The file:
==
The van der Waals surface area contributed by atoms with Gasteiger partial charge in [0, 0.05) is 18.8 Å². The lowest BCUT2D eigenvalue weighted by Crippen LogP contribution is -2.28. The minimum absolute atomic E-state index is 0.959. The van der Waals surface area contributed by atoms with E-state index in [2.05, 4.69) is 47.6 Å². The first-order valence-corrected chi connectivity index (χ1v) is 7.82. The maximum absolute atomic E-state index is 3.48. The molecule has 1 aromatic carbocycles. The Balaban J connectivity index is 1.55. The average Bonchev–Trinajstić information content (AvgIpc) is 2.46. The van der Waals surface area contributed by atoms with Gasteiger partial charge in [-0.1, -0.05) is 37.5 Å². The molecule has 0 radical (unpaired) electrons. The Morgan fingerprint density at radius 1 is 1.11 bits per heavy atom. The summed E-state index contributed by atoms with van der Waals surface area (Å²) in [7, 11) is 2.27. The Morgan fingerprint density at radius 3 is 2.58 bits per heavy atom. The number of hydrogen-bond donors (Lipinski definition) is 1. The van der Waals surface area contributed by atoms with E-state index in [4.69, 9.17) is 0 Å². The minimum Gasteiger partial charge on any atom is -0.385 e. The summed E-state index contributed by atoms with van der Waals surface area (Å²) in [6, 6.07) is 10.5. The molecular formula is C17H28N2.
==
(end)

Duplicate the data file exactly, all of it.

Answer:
The van der Waals surface area contributed by atoms with Gasteiger partial charge in [0, 0.05) is 18.8 Å². The lowest BCUT2D eigenvalue weighted by Crippen LogP contribution is -2.28. The minimum absolute atomic E-state index is 0.959. The van der Waals surface area contributed by atoms with E-state index in [2.05, 4.69) is 47.6 Å². The first-order valence-corrected chi connectivity index (χ1v) is 7.82. The maximum absolute atomic E-state index is 3.48. The molecule has 1 aromatic carbocycles. The Balaban J connectivity index is 1.55. The average Bonchev–Trinajstić information content (AvgIpc) is 2.46. The van der Waals surface area contributed by atoms with Gasteiger partial charge in [-0.1, -0.05) is 37.5 Å². The molecule has 0 radical (unpaired) electrons. The Morgan fingerprint density at radius 1 is 1.11 bits per heavy atom. The summed E-state index contributed by atoms with van der Waals surface area (Å²) in [7, 11) is 2.27. The Morgan fingerprint density at radius 3 is 2.58 bits per heavy atom. The number of hydrogen-bond donors (Lipinski definition) is 1. The van der Waals surface area contributed by atoms with E-state index in [4.69, 9.17) is 0 Å². The minimum Gasteiger partial charge on any atom is -0.385 e. The summed E-state index contributed by atoms with van der Waals surface area (Å²) in [6, 6.07) is 10.5. The molecular formula is C17H28N2.